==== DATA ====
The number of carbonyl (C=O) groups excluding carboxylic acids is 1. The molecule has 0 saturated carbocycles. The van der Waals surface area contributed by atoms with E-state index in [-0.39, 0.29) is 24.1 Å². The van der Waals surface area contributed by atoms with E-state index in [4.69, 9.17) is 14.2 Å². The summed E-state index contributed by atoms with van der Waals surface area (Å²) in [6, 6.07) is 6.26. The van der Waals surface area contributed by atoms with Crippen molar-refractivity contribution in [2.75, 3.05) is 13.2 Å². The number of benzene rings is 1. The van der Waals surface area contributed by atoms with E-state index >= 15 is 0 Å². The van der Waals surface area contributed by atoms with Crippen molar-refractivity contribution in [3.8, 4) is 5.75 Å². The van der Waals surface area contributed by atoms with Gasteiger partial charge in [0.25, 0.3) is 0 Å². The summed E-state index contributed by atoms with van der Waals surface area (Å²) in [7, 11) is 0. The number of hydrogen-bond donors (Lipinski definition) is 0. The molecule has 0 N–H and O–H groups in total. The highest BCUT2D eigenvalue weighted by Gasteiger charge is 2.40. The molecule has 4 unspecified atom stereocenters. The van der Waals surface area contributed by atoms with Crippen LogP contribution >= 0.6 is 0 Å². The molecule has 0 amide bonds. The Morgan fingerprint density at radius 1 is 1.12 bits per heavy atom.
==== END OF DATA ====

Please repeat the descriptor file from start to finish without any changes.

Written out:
The number of carbonyl (C=O) groups excluding carboxylic acids is 1. The molecule has 0 saturated carbocycles. The van der Waals surface area contributed by atoms with E-state index in [-0.39, 0.29) is 24.1 Å². The van der Waals surface area contributed by atoms with E-state index in [4.69, 9.17) is 14.2 Å². The summed E-state index contributed by atoms with van der Waals surface area (Å²) in [6, 6.07) is 6.26. The van der Waals surface area contributed by atoms with Crippen molar-refractivity contribution in [2.75, 3.05) is 13.2 Å². The number of benzene rings is 1. The van der Waals surface area contributed by atoms with E-state index >= 15 is 0 Å². The van der Waals surface area contributed by atoms with Crippen molar-refractivity contribution in [3.8, 4) is 5.75 Å². The van der Waals surface area contributed by atoms with Gasteiger partial charge in [0.25, 0.3) is 0 Å². The summed E-state index contributed by atoms with van der Waals surface area (Å²) in [7, 11) is 0. The number of hydrogen-bond donors (Lipinski definition) is 0. The molecule has 0 N–H and O–H groups in total. The highest BCUT2D eigenvalue weighted by Gasteiger charge is 2.40. The molecule has 4 unspecified atom stereocenters. The van der Waals surface area contributed by atoms with Crippen LogP contribution >= 0.6 is 0 Å². The molecule has 0 amide bonds. The Morgan fingerprint density at radius 1 is 1.12 bits per heavy atom.